The most important period of life is not the age of university studies, but the period from birth to the age of six.
Born on August 31, 1870, Maria Montessori became the first Italian woman to graduate in medicine from the University of Rome. In 1897, Maria became an assistant at the psychiatric clinic of the University.
While researching about treatments of mentally deficient children, Maria was interested in the work of two French doctors, Jean Itard and Edouard Seguin. She studied their work and this gave Maria a new direction in her life. She wanted to help the children.
Maria later developed her own education system taking basic ideas from Itard and Seguin. The “Montessori Method” began to take shape. In 1901 Maria returned to the University of Rome to further her studies in education. In 1904 she was appointed Professor of Pedagogic Anthropology at the University.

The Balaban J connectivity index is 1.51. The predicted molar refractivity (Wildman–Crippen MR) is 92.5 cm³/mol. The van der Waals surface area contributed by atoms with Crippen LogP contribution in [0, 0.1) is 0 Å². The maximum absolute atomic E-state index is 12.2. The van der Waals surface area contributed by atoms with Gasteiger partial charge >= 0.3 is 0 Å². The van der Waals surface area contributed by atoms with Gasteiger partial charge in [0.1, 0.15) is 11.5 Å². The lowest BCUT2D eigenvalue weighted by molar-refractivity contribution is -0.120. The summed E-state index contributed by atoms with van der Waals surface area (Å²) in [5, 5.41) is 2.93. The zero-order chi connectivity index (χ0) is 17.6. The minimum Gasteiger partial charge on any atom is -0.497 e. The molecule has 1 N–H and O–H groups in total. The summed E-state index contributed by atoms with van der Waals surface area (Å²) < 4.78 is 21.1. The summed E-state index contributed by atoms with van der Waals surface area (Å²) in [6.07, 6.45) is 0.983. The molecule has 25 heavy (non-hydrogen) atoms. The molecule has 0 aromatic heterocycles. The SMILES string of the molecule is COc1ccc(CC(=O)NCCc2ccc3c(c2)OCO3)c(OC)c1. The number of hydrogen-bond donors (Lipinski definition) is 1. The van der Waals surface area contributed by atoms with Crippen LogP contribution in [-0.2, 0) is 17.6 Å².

In 1907, Maria was asked to organize the infant schools that were being built in a rehousing program. The first school was for children aged three to six. She called it “Casa dei Bambini”, the Children’s House.
In the following years, other Children’s Houses were founded. Maria was able to apply her new educational methods to normal children. She realized that if her methods achieved such great results with mentally deprived children, then these same methods would certainly greatly improve the performance of normal children. Visitors came from all over the world to see for themselves the successful and stimulating teaching and learning taking place in the Children’s House.
The Montessori method started to spread all over the world. In 1909, the first Montessori training course was given and private Montessori schools were established in Europe. Maria traveled to England, Spain, Australia, Holland and America giving lectures. Her method was soon endorsed by such people as Alexander Graham Bell, Thomas Edison, Sigmund Freud, Ghandi and Piaget. Maria was nominated 3 times for the Nobel Peace Prize and in 1950 she became the Italian delegate to UNESCO. She died at Noordwijk, in the Netherlands on May 6, 1952 at the age of 81.